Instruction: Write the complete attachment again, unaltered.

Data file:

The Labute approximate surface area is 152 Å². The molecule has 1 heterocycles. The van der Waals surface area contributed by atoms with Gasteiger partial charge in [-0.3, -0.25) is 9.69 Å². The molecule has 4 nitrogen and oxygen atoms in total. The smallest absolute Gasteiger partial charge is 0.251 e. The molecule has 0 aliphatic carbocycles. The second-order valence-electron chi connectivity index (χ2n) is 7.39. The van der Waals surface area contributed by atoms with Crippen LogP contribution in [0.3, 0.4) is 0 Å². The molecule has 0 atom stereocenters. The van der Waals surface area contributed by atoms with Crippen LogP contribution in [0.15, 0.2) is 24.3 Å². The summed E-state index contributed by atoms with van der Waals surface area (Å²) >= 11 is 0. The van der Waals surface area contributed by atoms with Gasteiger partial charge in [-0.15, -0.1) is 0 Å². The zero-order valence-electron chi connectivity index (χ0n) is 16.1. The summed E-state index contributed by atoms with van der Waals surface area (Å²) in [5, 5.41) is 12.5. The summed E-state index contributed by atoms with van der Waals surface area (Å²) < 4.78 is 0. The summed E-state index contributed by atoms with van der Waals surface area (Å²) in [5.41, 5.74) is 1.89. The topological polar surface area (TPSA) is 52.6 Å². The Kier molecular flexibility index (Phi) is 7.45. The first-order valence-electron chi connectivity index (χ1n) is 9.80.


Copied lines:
The Labute approximate surface area is 152 Å². The molecule has 1 heterocycles. The van der Waals surface area contributed by atoms with Gasteiger partial charge in [-0.3, -0.25) is 9.69 Å². The molecule has 4 nitrogen and oxygen atoms in total. The smallest absolute Gasteiger partial charge is 0.251 e. The molecule has 0 aliphatic carbocycles. The second-order valence-electron chi connectivity index (χ2n) is 7.39. The van der Waals surface area contributed by atoms with Crippen LogP contribution in [0.3, 0.4) is 0 Å². The molecule has 0 atom stereocenters. The van der Waals surface area contributed by atoms with Crippen LogP contribution in [0.15, 0.2) is 24.3 Å². The summed E-state index contributed by atoms with van der Waals surface area (Å²) >= 11 is 0. The van der Waals surface area contributed by atoms with Gasteiger partial charge in [-0.15, -0.1) is 0 Å². The zero-order valence-electron chi connectivity index (χ0n) is 16.1. The summed E-state index contributed by atoms with van der Waals surface area (Å²) in [5, 5.41) is 12.5. The summed E-state index contributed by atoms with van der Waals surface area (Å²) < 4.78 is 0. The summed E-state index contributed by atoms with van der Waals surface area (Å²) in [5.41, 5.74) is 1.89. The topological polar surface area (TPSA) is 52.6 Å². The Kier molecular flexibility index (Phi) is 7.45. The first-order valence-electron chi connectivity index (χ1n) is 9.80.